Still a Shaky Foundation for Housing

08/08/2009 05:12 am ET | Updated May 25, 2011

We're now in the heart of a major home buying season and prices are soft practically everywhere. Just maybe you're one of the lookers. So is this a good time to buy a house? The answer: No!

The reason: While the housing horror tale of the past couple of years is winding down, it's not over yet because more financial fright lies ahead.

That's the conclusion of two recent studies and the emphatic view of a couple of fellas who had the foresight to call the housing bubble before it burst in 2006. In brief, the thinking is the same in all quarters. Termites continue to gnaw away at home prices, and Florida investment adviser Michael Larson and Chicago real estate developer Robert Sheridan -- both of whom called the bubble -- see no letup in falling prices for at least another year.

That's also the gist of the two studies, which suggest a number of Wall Street economists who are forecasting a home-buying upturn later this year are merely spinning housing hokum.

No one, of course, can time an exact bottom, which many housing experts believe is on the way. When, though, is anybody's guess. So unless you can steal one of those abandoned or foreclosed homes at some ridiculously low price, Larson tells me he would wait at least another 9 to 12 months before buying a house. He reasons that in this period home prices will be struck with additional losses in the high single digits.

"The housing bust won't end with a bang, but with a whimper," he says. "It should be more of a U-shaped recovery than a V-shaped recovery."

In support of this view, Larson points to a million existing homes on the market and growing foreclosures. In the first quarter, a record 3.85% of the housing population were in some state of foreclosure, according to the Mortgage Bankers Association. And Larson reckons we'll be saddled with excess supplies for at least 2 years, leading him to conclude that home prices are unlikely to stabilize until late 2010 at the earliest. Yet another industry problem, says our housing bear: a new wave of homes could hit the market, namely the inventory being held by banks waiting for some pickup in prices.

To Larson, it suggests that the idea of a quick rebound in housing is nonsense. What's more, he doesn't see a rip-roaring housing market for years and believes that a return to peak housing prices may not be realized for another 7 to 8 years.

What about all the buying of those beaten-up housing shares? "Naïve, that's dead money," he says.

Though home sales activity has picked up in some regions, much of it reflecting clearing of distressed inventory, the latest reading of the country's 10 major mortgage markets from financial biggie Deutsche Bank calls for a further 14% decline from the first quarter of 2009 before we hit bottom. In New York, however, where home prices went through the roof during the most recent outbreak of real estate-mania -- with 100%-plus gains commonplace -- the bank sees an even bigger hosing in housing, a wicked 40.6% drop from this year's first quarter.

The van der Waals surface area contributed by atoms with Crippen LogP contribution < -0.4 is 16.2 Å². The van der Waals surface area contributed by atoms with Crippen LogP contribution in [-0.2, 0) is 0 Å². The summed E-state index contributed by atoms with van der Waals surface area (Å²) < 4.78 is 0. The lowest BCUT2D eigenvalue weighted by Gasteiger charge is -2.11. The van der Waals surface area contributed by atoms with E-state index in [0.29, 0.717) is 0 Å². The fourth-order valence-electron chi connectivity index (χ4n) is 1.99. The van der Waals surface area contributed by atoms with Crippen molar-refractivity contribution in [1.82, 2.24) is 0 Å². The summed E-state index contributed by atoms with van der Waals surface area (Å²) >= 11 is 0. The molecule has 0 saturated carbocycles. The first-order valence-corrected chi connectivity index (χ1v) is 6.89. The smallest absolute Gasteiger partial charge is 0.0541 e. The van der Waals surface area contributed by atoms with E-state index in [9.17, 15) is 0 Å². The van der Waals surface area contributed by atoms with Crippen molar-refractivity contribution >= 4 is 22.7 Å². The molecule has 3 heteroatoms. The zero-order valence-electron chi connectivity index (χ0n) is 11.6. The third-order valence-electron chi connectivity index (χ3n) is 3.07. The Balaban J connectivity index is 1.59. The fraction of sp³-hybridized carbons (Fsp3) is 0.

Over the last several months, notes Deutsche Bank, many of the top 10 mortgage markets have reached their all-time high in affordability, helped by low mortgage rates. Unfortunately, though, says the bank, affordability is no longer the driving issue, but rather such factors as unemployment, distressed inventory and home price momentum (which is currently on the downside).

"The bottom is closer, but we're not there yet," the bank concludes.

Sheridan concurs. Pointing out that mortgage delinquencies -- now at a record 10% of all mortgages -- he figures home prices should keep falling over the next year. In some areas, though, notably New York, Las Vegas, Phoenix, Ariz., and parts of Portland, Ore., he thinks the fall could last even longer.

One of the more ominous housing comments came the other day from mortgage insurer PMI, which, predicts that home prices in more than half of the largest U.S. cities will decline through the first quarter of 2011 as unemployment and foreclosures head higher. It also estimated that 30 of the 50 largest metropolitan areas have at least a 75% chance of posting lower prices through early 2011.

The bottom line: Would you buy a stock that has a good chance of going down in the current slumping stock market? If your absurd answer is yes, you might also want buy a house.